Tag Archives: band piano

PROFESSOR DAPOGNY TRIUMPHS AGAIN

For me, one of the many rare pleasures of Jazz at Chautauqua has been the opportunity to savor the playing of Professor James Dapogny*, known as Jim to his intimates. 

He is an unforced orchestral pianist — which means he hasn’t learned the Official Wallerisms from a book.  Rather, his romping style summons up Joe Sullivan and Frank Melrose, Earl Hines, Jelly Roll Morton, and James P. Johnson.  And a close listener will notice that his chords are voiced imaginatively, his often advanced harmonies show that his listening doesn’t stop at 1935, and his left hand is a romping marvel.  Often he is part of wondrous rhythm section with Marty Grosz, Arnie Kinsella, and Vince Giordano — able to move mountains in the most engaging way — but Dapogny can rock the place all on his own.  And he has.  But I take particular pleasure in watching and listening to him as a band pianist — giving soloists and the ensemble just the right push with ringing chords and tremolos, rocking bass lines, without ever demanding that we pay attention to him instead of them.  He’s done this on records for some time now as leader of his own Chicago Jazz Band.  In addition, if that was not enough, he’s also responsible for the standard published edition of Jelly Roll Morton’s piano music and scholarly work that resulted in performances of the one-act opera created by Johnson and Langston Hughes (now there’s a collaboration!) called DE ORGANIZER. 

Dapogny is also a wonderful arranger; his versions of classic and obscure jazz songs have their own ebullient rock, no matter what the material or the tempo.  Two years ago at Jazz at Chautauqua, he and Marty Grosz co-led a set, alternating arrangements and songs.  The piece de resistance, as far as I was concerned, was their joint version of an otherwise unknown Fats Waller song, CAUGHT — Marty’s arrangement envisioned the composition as a bump-and-grind growl; Jim’s lifted the tempo into a jaunty rock.  The performance stretched out to ten minutes, and it was a marvel. 

At this year’s Chatauqua, Dapogny and Grosz again shared the stage: Marty began with a heartfelt tribute to singer Red McKenzie, featuring his HOT WINDS — a noble, nimble, and perhaps nubile quartet of Scott Robinson, Dan Block, Vince Giordano, and himself.  Then Dapogny took over, adding Jon-Erik Kellso, Dan Barrett, Andy Stein, and Arnie Kinsella, creating electrifying and life-affirming music.  It was, he said with a grin, fine material to begin with — every song written by a pianist!  All praise should go to the masterful professionals you will see below: each one of them reading charts he’d never seen before. 

They began with James P. Johnson’s version — in his own way — of Schubert’s An die Musik — a paean to the joyous powers that notes and tones have, AIN’T CHA GOT MUSIC?.  The churchy verse gives way to serious swinging (there’s a wonderful Thirties record of this by Henry “Red” Allen) with Marty preaching the sermon.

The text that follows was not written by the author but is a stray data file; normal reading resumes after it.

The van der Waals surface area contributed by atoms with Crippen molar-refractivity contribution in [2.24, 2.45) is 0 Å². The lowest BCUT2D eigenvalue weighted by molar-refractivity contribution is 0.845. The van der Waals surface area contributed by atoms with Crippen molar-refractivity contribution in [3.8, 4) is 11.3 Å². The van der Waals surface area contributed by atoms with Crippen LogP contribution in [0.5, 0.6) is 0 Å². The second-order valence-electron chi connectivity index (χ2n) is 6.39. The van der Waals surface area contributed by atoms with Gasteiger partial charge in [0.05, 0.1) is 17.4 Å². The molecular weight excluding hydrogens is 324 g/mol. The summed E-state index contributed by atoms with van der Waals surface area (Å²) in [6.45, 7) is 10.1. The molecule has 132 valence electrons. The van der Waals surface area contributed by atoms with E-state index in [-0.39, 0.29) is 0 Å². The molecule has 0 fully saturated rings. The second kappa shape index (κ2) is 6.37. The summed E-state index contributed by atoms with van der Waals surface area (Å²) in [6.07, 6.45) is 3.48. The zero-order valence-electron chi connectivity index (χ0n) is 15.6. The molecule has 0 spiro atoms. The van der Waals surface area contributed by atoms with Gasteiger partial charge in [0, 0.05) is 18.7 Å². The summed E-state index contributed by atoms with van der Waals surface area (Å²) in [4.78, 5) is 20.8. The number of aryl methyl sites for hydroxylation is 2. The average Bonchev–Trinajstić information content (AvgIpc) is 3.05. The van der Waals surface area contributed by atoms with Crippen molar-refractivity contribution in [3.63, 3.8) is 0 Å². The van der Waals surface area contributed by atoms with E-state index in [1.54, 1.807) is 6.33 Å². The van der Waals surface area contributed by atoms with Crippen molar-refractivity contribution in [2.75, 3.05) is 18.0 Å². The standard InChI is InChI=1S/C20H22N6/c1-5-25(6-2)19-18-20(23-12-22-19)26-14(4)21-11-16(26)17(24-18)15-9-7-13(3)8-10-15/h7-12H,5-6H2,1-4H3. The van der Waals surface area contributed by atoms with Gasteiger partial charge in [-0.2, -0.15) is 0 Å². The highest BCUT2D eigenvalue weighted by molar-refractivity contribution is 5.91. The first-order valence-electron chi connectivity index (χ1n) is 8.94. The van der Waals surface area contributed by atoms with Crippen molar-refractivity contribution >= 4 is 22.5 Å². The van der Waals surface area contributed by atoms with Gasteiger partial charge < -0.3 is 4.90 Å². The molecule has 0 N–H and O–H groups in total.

Then, a mournful but rocking composition by Alex Hill, one of jazz’s nearly-forgotten heroes, dead before he had reached his middle thirties, DELTA BOUND.  I had never heard the verse — and could listen to that trio of Kellso (muted), Barrett (muted), and Block (commenting sweetly) all day.  In his brilliant solo, Dan Barrett summons up a whole Harlem trombone tradition, with a series of comments that reminded me so much of the Master, Vic Dickenson.  Andy Stein’s melody statement, front and back (on baritone) reminded me that Ellington had recorded this — with space for Harry Carney, of course.

I didn’t know that the next selection had been written by pianist J. Russell Robinson, who had links to the Original Dixieland Jazz Band; I associated it with Edythe Wright and Tommy Dorsey’s Clambake Seven: SWING, MR. CHARLIE!  For this performance, Scott Robinson steps in — and instead of a vocal chorus, the band returns to the verse, in true Thirties style.  Although Scott stands in front of Marty during the latter’s chorus, you can see the action, reflected in the shiny side of the grand piano — an accidental bonus.  Then, there are glorious horn solos and a celestially rocking ensemble that suggests a Sunday afternoon jam session at Jimmy Ryan’s, circa 1942.  Charles Peterson would have loved this band!  I find myself watching these videos over and over, each time finding something new to appreciate.

*”Professor,” in Dapogny’s case, refers to his genuinely illustrious academic career in the Department of Music at the University of Michigan at Ann Arbor.  But, by a twist of linguistic fate, that was the title given to the New Orleans pianists who played rags and blues in the bordellos: Dapogny’s music would have impressed these low-down pioneers as well: he’s surely got music, as the lyrics say.